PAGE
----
Marketing Materials for Retailers

Quick Facts on Clothes Dryers

Today's clothes dyers are about 18 percent more energy efficient than they were in 1990. There is no ENERGY STAR® specification for dryers.

The main improvements in the energy efficiency of clothes dryers are due to automatic controls that end the cycle by using moisture sensors, thus eliminating over-drying. Drying times are shorter too when combined with ENERGY STAR qualified clothes washers that remove water more effectively.

Testing today (CSA Standard C361-92)
Compact clothes dryers (drum volume less than 125 litres) and standard clothes dryers (drum volume greater than or equal to 125 litres) are tested for energy consumption.

Clothes dryers 1990
(annual energy consumption in kWh/year)
(annual energy consumption in kWh/year)
Standard 1103 912
ENERGY STAR® qualified 413*
* not a weighted average.

For a compact dryer, the test load weighs 1.36 kilograms (dry weight). For a standard dryer, the test load weighs 3.17 kilograms (dry weight). The test load is made up of pieces of cloth measuring 60 × 60 centimetres that are 50 percent cotton and 50 percent polyester.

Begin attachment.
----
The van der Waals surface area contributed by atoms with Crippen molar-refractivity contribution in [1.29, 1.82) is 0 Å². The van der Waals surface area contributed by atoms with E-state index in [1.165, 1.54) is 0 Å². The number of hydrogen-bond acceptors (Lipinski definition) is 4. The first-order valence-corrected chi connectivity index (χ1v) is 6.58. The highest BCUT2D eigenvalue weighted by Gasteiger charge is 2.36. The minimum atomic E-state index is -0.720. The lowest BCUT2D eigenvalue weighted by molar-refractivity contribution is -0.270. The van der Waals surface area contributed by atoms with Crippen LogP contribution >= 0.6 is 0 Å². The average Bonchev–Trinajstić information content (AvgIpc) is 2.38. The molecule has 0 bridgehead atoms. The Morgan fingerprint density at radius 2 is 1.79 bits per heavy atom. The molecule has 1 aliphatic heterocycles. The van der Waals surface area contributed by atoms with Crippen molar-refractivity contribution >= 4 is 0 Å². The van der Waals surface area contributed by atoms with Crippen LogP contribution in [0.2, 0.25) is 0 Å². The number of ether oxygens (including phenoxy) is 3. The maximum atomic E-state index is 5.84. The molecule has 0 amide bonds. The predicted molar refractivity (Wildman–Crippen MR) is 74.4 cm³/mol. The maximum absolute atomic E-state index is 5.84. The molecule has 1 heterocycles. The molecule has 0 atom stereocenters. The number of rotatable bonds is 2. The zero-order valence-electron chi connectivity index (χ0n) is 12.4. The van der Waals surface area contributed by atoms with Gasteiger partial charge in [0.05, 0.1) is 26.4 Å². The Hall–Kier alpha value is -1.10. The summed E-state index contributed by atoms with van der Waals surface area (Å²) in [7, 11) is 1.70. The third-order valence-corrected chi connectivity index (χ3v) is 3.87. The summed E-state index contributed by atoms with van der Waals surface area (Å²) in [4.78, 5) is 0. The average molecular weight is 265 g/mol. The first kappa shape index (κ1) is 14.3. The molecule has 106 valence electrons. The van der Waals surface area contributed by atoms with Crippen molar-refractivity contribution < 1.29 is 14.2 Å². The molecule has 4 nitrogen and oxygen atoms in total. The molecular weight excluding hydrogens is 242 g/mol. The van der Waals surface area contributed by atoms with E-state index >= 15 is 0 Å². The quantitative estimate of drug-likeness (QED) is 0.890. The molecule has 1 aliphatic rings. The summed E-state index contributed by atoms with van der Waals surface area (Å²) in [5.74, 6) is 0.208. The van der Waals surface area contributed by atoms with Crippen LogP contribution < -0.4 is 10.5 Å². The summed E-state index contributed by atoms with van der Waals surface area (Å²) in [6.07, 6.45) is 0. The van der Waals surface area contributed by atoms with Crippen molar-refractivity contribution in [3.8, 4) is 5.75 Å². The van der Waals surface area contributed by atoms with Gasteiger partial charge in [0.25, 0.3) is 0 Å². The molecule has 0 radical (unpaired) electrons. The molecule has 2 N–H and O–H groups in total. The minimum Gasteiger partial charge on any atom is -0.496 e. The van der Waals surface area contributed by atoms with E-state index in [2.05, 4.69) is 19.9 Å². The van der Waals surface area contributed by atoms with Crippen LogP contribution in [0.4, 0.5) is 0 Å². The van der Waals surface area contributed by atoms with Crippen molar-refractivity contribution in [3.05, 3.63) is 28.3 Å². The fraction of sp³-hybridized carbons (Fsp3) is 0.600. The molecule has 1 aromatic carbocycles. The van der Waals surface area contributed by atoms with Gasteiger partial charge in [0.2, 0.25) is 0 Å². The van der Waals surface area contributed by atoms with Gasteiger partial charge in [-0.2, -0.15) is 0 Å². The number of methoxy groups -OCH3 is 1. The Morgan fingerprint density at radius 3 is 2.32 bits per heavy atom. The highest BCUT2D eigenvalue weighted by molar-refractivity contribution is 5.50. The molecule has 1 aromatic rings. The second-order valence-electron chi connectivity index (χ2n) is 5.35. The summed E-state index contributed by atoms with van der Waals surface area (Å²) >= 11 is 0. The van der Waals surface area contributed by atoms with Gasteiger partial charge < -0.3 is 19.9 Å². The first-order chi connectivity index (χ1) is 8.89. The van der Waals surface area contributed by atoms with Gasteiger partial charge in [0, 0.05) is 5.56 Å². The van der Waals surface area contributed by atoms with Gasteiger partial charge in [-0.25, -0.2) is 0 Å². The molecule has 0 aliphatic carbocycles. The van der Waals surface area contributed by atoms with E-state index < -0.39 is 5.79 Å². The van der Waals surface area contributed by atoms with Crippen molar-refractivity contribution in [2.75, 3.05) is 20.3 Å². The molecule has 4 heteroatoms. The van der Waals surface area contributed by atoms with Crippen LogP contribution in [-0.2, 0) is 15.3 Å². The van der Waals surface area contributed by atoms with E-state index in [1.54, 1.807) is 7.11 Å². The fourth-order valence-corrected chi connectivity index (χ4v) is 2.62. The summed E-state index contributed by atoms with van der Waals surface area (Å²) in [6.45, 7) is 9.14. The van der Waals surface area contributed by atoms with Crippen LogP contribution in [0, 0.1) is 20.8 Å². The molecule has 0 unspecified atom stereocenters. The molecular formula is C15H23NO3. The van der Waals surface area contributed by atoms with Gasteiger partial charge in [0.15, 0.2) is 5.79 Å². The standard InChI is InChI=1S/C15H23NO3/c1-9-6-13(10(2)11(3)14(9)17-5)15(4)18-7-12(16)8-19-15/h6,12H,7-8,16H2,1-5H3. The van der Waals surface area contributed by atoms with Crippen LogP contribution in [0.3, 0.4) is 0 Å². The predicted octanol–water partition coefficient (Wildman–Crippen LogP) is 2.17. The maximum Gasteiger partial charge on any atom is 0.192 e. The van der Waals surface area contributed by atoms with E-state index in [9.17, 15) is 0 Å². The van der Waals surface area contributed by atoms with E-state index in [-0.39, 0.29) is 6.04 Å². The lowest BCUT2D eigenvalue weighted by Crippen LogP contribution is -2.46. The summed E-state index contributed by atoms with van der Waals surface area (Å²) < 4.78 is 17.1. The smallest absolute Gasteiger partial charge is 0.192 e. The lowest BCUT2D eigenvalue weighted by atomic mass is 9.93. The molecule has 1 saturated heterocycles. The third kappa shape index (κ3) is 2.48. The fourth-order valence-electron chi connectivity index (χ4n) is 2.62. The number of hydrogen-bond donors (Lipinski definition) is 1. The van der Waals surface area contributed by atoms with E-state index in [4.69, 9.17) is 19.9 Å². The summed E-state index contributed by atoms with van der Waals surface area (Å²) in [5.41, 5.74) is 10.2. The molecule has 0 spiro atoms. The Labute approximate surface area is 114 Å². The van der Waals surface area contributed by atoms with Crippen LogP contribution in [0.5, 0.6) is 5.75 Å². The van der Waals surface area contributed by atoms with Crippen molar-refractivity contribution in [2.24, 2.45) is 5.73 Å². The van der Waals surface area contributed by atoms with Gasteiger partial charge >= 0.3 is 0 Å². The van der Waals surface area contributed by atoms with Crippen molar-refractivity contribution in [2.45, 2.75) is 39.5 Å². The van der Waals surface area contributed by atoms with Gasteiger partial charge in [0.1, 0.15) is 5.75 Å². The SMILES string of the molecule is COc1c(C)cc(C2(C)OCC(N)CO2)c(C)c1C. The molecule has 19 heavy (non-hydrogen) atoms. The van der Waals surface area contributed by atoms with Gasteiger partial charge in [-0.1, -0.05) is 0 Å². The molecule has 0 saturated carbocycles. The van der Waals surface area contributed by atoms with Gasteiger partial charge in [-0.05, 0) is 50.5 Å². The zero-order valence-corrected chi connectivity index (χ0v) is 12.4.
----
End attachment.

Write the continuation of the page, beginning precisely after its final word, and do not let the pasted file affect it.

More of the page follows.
The tester wets the load (making it 70 percent heavier) and puts it in the spin cycle of a clothes washer. The energy consumption needed to dry this test load to 4 percent more than its original dry weight is now measured. This is the energy consumption, per cycle, for the clothes dryer.

Calculating the EnerGuide Rating
The energy consumption per drying cycle is multiplied by 416 (the average number of times a Canadian household uses a clothes dryer in one year). This is the value on the EnerGuide label.

1.99 kWh      ×
per cycle)
416      =
(average annual
number of cycles)
828 kWh/year
(annual energy

Note: Extra credit is given for dryers that have an automatic control that turns off the dryer when sensors indicate that the load is dry.

The full range of appliance models which meet Canada's minimum energy efficiency levels can be found in the EnerGuide Appliance Directory.